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Insurers are weak link in health plan

December 20, 2007

Re " 'Giant step' for health coverage," Dec. 18

We hear of nothing requiring shared participation in a healthcare solution by for-profit health insurers, which are major contributors to increasingly excessive costs. Insurers make huge profits at the expense of individuals and companies who pay premiums. If healthcare insurance is to be required of everyone, insurers must be regulated, as are utilities and auto insurers.

Dick Littlestone

Pacific Palisades

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So Gov. Arnold Schwarzenegger and Assembly Speaker Fabian Nunez (D-Los Angeles) hatched a plan to provide health insurance for all on the backs of employers, the middle class and the poor. The plan will no doubt use revenue sources that will dwindle as employers leave the state for tax-friendly locations and consumers quit or go to the black market for tobacco. All this while facing an existing deficit.

Dan Thurber

Buena Park

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California has a well-deserved reputation for successful public policy innovation in healthcare, which often successfully leads the nation. But this Assembly bill is not innovative, nor does it provide solutions.

Mandating insurance does not provide a guarantee of affordable insurability or actual medical services, and it does not resolve the problems of the tremendously expensive administrative overhead and system inefficiencies of the private insurance system. As a matter of fact, in the name of political feasibility, it reinforces and finances more of the chaos and inefficiencies for a larger subsidized population at tremendous incremental cost. The Legislature recognized these factors and passed a single-payer system while maintaining the existing network of industrious private providers from physicians to hospitals. This truly creative approach was vetoed by the governor.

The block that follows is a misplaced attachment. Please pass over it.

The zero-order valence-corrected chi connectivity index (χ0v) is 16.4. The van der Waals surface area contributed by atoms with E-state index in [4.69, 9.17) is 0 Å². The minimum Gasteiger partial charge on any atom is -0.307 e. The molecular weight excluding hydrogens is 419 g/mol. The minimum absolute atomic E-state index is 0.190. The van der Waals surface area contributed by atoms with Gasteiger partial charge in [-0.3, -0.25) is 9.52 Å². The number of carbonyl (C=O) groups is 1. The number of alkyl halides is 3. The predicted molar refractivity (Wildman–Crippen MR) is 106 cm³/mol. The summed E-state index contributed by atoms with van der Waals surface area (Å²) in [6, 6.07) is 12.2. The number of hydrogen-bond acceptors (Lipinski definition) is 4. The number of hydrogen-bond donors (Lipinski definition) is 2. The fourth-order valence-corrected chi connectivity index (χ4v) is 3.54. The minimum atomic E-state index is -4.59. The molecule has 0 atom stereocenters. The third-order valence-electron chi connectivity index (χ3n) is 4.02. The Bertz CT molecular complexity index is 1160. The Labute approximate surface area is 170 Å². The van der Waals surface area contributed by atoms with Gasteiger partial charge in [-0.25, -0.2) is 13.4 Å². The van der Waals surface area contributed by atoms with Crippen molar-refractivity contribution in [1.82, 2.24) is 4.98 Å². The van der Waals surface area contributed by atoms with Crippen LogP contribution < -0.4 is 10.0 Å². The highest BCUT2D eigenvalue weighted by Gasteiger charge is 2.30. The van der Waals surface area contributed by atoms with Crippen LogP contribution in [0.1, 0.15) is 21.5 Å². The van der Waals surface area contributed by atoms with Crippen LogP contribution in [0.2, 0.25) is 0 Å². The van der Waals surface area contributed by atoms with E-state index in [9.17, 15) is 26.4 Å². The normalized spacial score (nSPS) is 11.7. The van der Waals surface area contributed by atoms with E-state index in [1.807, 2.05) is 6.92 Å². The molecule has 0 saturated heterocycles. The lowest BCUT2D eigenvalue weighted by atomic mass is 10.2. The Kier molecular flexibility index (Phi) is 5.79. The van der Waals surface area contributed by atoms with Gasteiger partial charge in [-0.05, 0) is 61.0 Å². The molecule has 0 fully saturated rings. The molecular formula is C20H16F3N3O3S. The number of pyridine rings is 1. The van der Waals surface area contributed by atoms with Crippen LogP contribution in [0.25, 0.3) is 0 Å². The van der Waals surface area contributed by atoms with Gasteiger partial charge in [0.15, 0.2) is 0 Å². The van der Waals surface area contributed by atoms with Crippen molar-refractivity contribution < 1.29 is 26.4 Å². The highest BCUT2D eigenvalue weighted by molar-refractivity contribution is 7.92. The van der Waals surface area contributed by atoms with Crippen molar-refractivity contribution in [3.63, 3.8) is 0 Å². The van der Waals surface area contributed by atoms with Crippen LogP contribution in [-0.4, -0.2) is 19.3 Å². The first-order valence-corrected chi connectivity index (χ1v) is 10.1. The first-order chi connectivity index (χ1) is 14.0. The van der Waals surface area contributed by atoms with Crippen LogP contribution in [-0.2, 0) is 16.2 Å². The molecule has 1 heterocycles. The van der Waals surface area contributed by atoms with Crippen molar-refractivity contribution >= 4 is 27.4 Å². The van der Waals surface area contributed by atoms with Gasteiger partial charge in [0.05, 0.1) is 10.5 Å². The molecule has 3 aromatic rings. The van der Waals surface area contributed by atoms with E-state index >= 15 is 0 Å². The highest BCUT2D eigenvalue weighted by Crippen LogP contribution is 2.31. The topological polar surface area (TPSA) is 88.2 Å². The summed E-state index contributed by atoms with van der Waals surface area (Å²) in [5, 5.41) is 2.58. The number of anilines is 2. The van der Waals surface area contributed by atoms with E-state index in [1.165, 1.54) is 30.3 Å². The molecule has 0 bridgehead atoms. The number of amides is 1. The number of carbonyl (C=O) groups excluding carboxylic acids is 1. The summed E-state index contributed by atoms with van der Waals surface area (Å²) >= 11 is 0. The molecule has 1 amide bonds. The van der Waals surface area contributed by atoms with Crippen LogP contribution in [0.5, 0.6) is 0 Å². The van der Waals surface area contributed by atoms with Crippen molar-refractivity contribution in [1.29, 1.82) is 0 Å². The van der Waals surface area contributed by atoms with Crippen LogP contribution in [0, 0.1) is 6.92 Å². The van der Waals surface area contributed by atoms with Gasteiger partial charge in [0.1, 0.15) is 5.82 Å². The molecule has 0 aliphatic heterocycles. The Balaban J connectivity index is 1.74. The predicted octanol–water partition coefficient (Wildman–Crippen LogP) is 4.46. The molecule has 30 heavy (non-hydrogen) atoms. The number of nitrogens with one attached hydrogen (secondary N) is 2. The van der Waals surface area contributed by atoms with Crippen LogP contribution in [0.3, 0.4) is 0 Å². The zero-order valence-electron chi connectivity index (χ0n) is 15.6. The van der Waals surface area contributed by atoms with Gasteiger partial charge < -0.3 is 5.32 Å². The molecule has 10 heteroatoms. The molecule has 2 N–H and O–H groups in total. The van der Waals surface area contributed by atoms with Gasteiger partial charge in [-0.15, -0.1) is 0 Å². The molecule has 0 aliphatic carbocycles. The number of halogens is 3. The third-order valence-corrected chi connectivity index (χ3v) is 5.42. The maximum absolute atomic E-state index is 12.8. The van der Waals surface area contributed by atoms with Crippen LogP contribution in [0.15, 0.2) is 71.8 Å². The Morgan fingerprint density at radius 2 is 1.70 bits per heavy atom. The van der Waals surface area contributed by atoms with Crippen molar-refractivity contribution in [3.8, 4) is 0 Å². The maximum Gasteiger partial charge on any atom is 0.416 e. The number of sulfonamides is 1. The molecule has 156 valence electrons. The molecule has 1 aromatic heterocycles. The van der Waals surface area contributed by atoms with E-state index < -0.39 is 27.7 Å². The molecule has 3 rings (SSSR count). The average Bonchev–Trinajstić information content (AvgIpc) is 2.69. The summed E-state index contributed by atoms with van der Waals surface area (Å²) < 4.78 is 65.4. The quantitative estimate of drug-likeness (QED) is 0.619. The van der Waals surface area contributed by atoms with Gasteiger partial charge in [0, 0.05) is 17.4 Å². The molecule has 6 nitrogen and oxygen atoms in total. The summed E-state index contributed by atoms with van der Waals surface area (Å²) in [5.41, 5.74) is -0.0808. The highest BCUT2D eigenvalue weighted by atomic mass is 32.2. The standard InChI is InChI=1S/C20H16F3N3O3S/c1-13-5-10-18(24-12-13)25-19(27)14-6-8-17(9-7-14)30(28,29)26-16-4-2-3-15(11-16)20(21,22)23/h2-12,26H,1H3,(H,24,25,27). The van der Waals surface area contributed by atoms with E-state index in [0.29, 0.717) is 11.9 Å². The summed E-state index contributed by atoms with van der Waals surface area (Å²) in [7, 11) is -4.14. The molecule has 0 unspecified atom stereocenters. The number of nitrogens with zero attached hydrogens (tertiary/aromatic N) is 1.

Jeoffry B. Gordon MD

San Diego

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This solution doesn't even pass the laugh test. If a law were passed forcing people to buy food, would it solve the problem of hunger? Why then should we think that forcing people to buy private health insurance is going to stop the meltdown of our healthcare system? This proposal also fails to learn from recent history. As governor, Mitt Romney implemented a similar reform in Massachusetts. Employers there that did not offer health coverage face only paltry fines, but fines on uninsured individuals will escalate to about $2,000 in 2008. Few can afford the sky-high premiums offered by the for-profit insurance sector, and the plan does nothing to contain skyrocketing medical costs in the state.

The Schwarzenegger-Nunez plan does nothing for Californians except buy time for the medical-industrial complex, keeping its ultra-profitable business in place for a few more years.

Randall Smith

San Diego

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How can Nunez be trusted to reform healthcare when he can't even add or subtract? He states that the healthcare system has been broken for 90 years. This is clearly impossible because health insurance did not exist in the United States until the 1930s. If you don't know the difference between 75 years and 90 years, why should anyone believe that you have any idea how change would work and how much it will cost?

Richard Zalar MD

Fallbrook

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